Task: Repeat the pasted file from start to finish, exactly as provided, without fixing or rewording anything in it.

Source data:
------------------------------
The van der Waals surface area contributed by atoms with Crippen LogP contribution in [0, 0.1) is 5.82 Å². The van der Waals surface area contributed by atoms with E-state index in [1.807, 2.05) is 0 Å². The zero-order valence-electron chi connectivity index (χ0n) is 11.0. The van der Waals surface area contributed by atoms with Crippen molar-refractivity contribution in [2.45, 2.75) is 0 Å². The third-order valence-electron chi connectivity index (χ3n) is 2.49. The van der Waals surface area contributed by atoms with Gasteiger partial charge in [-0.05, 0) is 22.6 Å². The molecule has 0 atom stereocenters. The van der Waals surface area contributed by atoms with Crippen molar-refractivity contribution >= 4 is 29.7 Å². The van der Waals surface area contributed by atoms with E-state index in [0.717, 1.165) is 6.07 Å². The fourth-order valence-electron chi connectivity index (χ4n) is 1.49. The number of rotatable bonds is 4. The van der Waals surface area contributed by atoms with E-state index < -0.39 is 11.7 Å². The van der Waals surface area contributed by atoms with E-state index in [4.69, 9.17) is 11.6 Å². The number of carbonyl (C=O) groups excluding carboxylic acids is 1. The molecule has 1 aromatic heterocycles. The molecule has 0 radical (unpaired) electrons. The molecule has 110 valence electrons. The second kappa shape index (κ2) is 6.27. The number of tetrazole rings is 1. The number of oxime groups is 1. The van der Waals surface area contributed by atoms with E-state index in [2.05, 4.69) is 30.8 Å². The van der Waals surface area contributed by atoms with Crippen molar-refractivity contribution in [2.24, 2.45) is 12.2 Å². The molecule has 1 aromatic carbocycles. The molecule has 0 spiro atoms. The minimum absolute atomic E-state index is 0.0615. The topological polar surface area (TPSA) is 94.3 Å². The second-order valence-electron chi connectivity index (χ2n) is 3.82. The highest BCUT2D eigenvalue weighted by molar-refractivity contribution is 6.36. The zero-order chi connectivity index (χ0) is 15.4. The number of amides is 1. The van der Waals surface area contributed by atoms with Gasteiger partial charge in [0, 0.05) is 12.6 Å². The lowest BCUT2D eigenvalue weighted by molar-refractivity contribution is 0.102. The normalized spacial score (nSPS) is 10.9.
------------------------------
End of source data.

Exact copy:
The van der Waals surface area contributed by atoms with Crippen LogP contribution in [0, 0.1) is 5.82 Å². The van der Waals surface area contributed by atoms with E-state index in [1.807, 2.05) is 0 Å². The zero-order valence-electron chi connectivity index (χ0n) is 11.0. The van der Waals surface area contributed by atoms with Crippen molar-refractivity contribution in [2.45, 2.75) is 0 Å². The third-order valence-electron chi connectivity index (χ3n) is 2.49. The van der Waals surface area contributed by atoms with Gasteiger partial charge in [-0.05, 0) is 22.6 Å². The molecule has 0 atom stereocenters. The van der Waals surface area contributed by atoms with Crippen molar-refractivity contribution >= 4 is 29.7 Å². The van der Waals surface area contributed by atoms with E-state index in [0.717, 1.165) is 6.07 Å². The fourth-order valence-electron chi connectivity index (χ4n) is 1.49. The number of rotatable bonds is 4. The van der Waals surface area contributed by atoms with E-state index < -0.39 is 11.7 Å². The van der Waals surface area contributed by atoms with E-state index in [4.69, 9.17) is 11.6 Å². The number of carbonyl (C=O) groups excluding carboxylic acids is 1. The molecule has 1 aromatic heterocycles. The molecule has 0 radical (unpaired) electrons. The molecule has 110 valence electrons. The second kappa shape index (κ2) is 6.27. The number of tetrazole rings is 1. The number of oxime groups is 1. The van der Waals surface area contributed by atoms with E-state index in [2.05, 4.69) is 30.8 Å². The van der Waals surface area contributed by atoms with Crippen molar-refractivity contribution in [2.24, 2.45) is 12.2 Å². The molecule has 1 aromatic carbocycles. The molecule has 0 spiro atoms. The minimum absolute atomic E-state index is 0.0615. The topological polar surface area (TPSA) is 94.3 Å². The second-order valence-electron chi connectivity index (χ2n) is 3.82. The highest BCUT2D eigenvalue weighted by molar-refractivity contribution is 6.36. The zero-order chi connectivity index (χ0) is 15.4. The number of amides is 1. The van der Waals surface area contributed by atoms with Gasteiger partial charge in [0, 0.05) is 12.6 Å². The lowest BCUT2D eigenvalue weighted by molar-refractivity contribution is 0.102. The normalized spacial score (nSPS) is 10.9.